After about 90 minutes of deliberation March 13, the Board of Finance unanimously endorsed a 2014-15 townwide budget that will require no property tax or mill rate increase. Once the proposal is received by the Legislative Council March 19, Council members will be considering a spending plan that according to Town Finance Director Robert Tait provides $111,066,204 to cover town and school services, along with the annual cost for debt service on bonding which is carried in the Board of Selectmen's budget. While the finance board's endorsed budget request represents a 0.91% increase above the current year, because of updated revenue projections, the spending plan will actually require 0.02% less in taxation than the current operating budget — and will require a 2014-15 mill rate of 33.31, representing a zero increase.
If it is recommended by the Board of Finance and approved by the Legislative Council as part of an overall budget request, a $400,000 allocation to Newtown’s self-insured employee medical benefit fund would represent a substantial increase beyond the four percent bump already factored into the spending plan currently being deliberated. On March 6, the finance board heard from Mark Mattioli, chair of the local Employee Medical Benefits Board, and Joe Spurgeon, MHA, representing Milliman, which is among the world’s largest providers of actuarial and related products and services. Mr Spurgeon is a senior health benefits consultant at Milliman consulting on Newtown’s self-insured employee benefit plan. The officials explained that since the town established its own self-funded health plan there has been relatively low inflation in medical costs, but the industry is signaling that low inflation trend is about to end. Mr Mattioli said his board believes the town will be facing at least a six percent increase, which is a significant change from previous years. The board and Finance Director Robert Tait expect that by the end of the current fiscal cycle in June the self-insured fund balance will show $2.3 million in reserves.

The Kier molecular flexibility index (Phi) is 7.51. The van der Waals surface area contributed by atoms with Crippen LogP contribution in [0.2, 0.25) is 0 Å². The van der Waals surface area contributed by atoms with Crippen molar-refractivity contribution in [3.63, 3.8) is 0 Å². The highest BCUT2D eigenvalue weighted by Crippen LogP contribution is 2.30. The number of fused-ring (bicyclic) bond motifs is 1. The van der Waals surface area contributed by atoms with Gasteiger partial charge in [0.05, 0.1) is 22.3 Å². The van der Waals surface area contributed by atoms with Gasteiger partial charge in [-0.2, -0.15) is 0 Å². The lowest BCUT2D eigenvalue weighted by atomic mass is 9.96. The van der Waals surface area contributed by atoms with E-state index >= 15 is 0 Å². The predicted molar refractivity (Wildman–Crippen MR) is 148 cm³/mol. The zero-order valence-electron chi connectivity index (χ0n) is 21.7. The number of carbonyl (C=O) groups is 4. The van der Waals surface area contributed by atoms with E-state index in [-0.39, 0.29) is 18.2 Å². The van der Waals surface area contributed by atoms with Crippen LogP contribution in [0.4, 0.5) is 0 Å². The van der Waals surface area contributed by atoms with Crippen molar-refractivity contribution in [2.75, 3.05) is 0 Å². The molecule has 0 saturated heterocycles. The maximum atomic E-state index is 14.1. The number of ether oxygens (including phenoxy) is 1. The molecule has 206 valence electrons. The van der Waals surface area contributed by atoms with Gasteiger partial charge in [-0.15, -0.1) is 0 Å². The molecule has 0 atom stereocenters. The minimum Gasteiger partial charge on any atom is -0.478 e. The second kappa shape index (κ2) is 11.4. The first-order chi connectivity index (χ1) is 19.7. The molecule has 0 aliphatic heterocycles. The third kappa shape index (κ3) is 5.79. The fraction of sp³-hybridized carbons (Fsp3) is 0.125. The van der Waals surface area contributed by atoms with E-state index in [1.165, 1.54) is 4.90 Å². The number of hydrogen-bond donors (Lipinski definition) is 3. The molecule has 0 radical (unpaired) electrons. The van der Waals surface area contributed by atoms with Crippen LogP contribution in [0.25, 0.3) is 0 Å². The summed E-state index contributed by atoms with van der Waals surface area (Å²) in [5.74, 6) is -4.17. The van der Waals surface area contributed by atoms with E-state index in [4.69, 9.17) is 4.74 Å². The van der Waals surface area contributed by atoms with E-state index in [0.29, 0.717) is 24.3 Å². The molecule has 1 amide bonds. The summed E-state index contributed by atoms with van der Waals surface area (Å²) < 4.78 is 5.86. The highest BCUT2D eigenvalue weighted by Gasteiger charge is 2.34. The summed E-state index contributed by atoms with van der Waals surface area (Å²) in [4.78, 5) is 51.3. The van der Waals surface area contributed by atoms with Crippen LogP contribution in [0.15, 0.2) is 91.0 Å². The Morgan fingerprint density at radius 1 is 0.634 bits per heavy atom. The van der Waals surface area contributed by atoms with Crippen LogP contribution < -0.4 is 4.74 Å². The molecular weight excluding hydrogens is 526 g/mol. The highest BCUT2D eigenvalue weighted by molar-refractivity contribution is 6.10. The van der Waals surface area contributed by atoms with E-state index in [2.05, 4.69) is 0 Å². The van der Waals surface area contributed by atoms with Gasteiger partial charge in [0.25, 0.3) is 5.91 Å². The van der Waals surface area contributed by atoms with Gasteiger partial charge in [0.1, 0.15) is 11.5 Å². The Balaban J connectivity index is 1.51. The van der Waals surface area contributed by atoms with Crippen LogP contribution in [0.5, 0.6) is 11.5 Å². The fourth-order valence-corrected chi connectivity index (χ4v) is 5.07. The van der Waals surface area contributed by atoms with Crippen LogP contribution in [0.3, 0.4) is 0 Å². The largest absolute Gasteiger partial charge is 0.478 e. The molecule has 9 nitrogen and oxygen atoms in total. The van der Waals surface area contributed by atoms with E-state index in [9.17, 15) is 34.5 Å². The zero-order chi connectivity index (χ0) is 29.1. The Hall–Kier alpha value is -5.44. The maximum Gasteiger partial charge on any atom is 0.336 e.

The Newtown Police officer who has not yet returned to work since the 2012 school massacre because of post-traumatic stress disorder urged Connecticut lawmakers on Tuesday to expand the state’s workers’ compensation law to cover the condition. Thomas Bean, a 38-year-old married father of two, said he’s unable to return to his law enforcement career and faces an uncertain financial future. He told members of the General Assembly’s Public Safety and Security Committee on March 11 that he has experienced depression, anxiety and suicidal thoughts since responding to the December 14, 2012, mass shooting, which left 20 first graders and six educators dead. Bean is receiving about half of his base pay through Newtown’s long-term disability insurance plan, but that policy is due to end in June 2015. If he were receiving worker’s compensation benefits for his PTSD, Bean would get more than 66 percent of his net pay, including an average of overtime pay, tax-free. There are two bills moving through the legislature this session that would require worker’s compensation coverage for mental trauma in the wake of intentional violent events such as 12/14.